As the trial of those charged with organizing Catalonia’s referendum and declaring its independence began, the images of the twelve Catalan leaders on the benches of Spain’s Supreme Court seemed unreal. The sight was so shocking that the veteran political commentator Inaki Gabilondo called for a “minute’s silence” and “period of mourning” to mark this “great collective failure of politics.”
Yet, regardless of the errors on both sides leading to this political breakdown, the charges and possible prison sentences are anything but unreal.
Those on trial could face one or more of the charges of rebellion, sedition, misuse of public funds, criminal organization, and disobedience, brought by three prosecuting parties: the public prosecutor, the solicitor general, and the private prosecution brought by the extreme right-wing party Vox. Each of the prosecuting parties has focused on different charges and demands different sentences.
That a private prosecution has joined the public prosecutor and solicitor general underlines that this is no ordinary trial. It is first and foremost a trial in which two views of democracy are under examination.
The first day of the proceeding surfaced two very different approaches: one focusing on legal arguments and the other on political arguments. Yet even the legal, technical arguments are intertwined with politics. The prosecution’s charge of carrying out a “perfectly planned, systematic, and organized strategy to break the constitutional order to obtain independence for Catalonia” denotes a view of democracy that is based on the constitutional order and the rule of law.
— Govern. Generalitat (@govern) October 1, 2017
The very meaning of democracy is therefore up for grabs: the defendants, although not a homogenous block, tend to see democracy as not just being about the rule of law, but also about the right to decide and the right to freedom of expression. The Spanish state has mostly framed the conflict in legal terms equating democracy with the rule of law.
This dispute between the duty to abide by an existing legal order and the democratic right to decide is a conflict over legitimacy and over where political authority ultimately lies.
Spain’s Transition to Democracy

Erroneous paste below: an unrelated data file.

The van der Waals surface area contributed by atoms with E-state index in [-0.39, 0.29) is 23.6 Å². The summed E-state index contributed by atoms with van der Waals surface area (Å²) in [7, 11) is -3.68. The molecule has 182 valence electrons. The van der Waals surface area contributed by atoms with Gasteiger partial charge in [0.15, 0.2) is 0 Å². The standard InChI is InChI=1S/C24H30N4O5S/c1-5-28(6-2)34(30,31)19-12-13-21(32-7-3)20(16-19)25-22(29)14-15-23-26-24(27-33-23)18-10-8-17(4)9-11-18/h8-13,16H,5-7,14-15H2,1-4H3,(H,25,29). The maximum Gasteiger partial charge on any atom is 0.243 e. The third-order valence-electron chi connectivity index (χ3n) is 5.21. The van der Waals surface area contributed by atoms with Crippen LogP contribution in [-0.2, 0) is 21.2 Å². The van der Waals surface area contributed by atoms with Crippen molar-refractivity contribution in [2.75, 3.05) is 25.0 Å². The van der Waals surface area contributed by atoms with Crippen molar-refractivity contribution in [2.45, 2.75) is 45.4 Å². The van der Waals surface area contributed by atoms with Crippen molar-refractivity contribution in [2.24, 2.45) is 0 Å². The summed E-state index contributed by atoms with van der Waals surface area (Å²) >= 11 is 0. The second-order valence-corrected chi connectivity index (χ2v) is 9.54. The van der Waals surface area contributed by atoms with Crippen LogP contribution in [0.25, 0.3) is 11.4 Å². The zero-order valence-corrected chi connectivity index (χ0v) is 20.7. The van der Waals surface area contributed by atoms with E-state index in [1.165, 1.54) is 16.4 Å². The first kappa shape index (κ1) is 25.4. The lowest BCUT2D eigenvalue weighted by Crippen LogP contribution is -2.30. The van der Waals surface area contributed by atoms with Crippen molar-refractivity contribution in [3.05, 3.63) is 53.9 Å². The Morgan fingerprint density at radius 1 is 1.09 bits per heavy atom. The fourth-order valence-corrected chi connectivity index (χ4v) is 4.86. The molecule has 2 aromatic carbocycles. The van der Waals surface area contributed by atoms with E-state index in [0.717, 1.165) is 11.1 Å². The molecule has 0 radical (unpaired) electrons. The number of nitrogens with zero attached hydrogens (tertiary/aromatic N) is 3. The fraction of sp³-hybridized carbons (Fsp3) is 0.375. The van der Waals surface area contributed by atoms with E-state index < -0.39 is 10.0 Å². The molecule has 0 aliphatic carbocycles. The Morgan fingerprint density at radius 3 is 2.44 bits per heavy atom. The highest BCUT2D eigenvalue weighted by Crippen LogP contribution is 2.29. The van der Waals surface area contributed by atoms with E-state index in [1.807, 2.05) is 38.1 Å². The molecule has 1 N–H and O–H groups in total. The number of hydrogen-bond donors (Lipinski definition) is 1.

To say that the transition left unfinished business should not be read as a criticism of the original process which was, in many ways, a miraculous event considering the strength of the military and the hardline Francoists at that time.
It is less about criticizing the original pacts made at that time and more about criticizing the inability of political elites to move beyond them. Pacts agreed to during the transition, including the 1978 Constitution, should not be seen as set in stone. They simply reflect what was possible at the time. As such, they should be subject to amendment, yet this has not happened in Spain.
That there are areas of unfinished business – such as dealing with the past and reforming the Senate and electoral system – has much to do with the fact that many political leaders in Spain regard the 1978 Constitution as untouchable. It has only been amended twice and each time because of pressures from the European Union. This is absurd. Many young people, not just in Catalonia but across Spain, feel that the Constitution does not represent them and does not reflect the myriad ways in which Spanish society has changed since 1978.
These areas of unfinished business also point to different interpretations of the original transition. For some, the transition represented closure, while for others it represented only the first step on a journey towards further democracy.
The lack of political leadership in this area is one of the reasons for the current impasse over Catalonia, the effects of which come with a huge political cost and, for many, an incalculable personal cost. There will indeed be time to mourn.Disclaimer: The views and opinions expressed here are those of the author and do not necessarily reflect the editorial position of The Globe Post.